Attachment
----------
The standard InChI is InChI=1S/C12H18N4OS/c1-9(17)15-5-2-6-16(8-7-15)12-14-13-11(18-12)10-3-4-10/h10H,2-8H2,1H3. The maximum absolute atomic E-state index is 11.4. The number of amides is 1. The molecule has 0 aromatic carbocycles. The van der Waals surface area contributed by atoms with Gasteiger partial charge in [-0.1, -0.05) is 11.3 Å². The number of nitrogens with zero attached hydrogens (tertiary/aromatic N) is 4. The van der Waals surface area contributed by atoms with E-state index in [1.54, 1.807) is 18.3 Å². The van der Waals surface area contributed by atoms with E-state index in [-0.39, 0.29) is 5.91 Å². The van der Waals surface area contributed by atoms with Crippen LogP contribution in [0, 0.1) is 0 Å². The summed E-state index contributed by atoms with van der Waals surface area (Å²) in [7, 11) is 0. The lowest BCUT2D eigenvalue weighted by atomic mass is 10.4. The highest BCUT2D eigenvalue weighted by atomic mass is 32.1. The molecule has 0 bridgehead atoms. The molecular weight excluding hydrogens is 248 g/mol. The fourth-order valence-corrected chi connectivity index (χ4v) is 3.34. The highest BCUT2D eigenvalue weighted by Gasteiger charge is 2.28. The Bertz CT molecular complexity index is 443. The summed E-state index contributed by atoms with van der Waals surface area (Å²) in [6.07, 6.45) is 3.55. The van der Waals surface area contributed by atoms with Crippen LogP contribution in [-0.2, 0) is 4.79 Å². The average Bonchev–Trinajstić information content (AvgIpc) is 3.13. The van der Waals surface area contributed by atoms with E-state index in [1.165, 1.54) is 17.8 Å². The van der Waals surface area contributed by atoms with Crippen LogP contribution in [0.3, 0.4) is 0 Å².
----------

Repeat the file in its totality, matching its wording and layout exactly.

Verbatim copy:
The standard InChI is InChI=1S/C12H18N4OS/c1-9(17)15-5-2-6-16(8-7-15)12-14-13-11(18-12)10-3-4-10/h10H,2-8H2,1H3. The maximum absolute atomic E-state index is 11.4. The number of amides is 1. The molecule has 0 aromatic carbocycles. The van der Waals surface area contributed by atoms with Gasteiger partial charge in [-0.1, -0.05) is 11.3 Å². The number of nitrogens with zero attached hydrogens (tertiary/aromatic N) is 4. The van der Waals surface area contributed by atoms with E-state index in [1.54, 1.807) is 18.3 Å². The van der Waals surface area contributed by atoms with E-state index in [-0.39, 0.29) is 5.91 Å². The van der Waals surface area contributed by atoms with Crippen LogP contribution in [0, 0.1) is 0 Å². The summed E-state index contributed by atoms with van der Waals surface area (Å²) in [7, 11) is 0. The lowest BCUT2D eigenvalue weighted by atomic mass is 10.4. The highest BCUT2D eigenvalue weighted by atomic mass is 32.1. The molecule has 0 bridgehead atoms. The molecular weight excluding hydrogens is 248 g/mol. The fourth-order valence-corrected chi connectivity index (χ4v) is 3.34. The highest BCUT2D eigenvalue weighted by Gasteiger charge is 2.28. The Bertz CT molecular complexity index is 443. The summed E-state index contributed by atoms with van der Waals surface area (Å²) in [6.07, 6.45) is 3.55. The van der Waals surface area contributed by atoms with Crippen LogP contribution in [-0.2, 0) is 4.79 Å². The average Bonchev–Trinajstić information content (AvgIpc) is 3.13. The van der Waals surface area contributed by atoms with E-state index in [1.165, 1.54) is 17.8 Å². The van der Waals surface area contributed by atoms with Crippen LogP contribution in [0.3, 0.4) is 0 Å².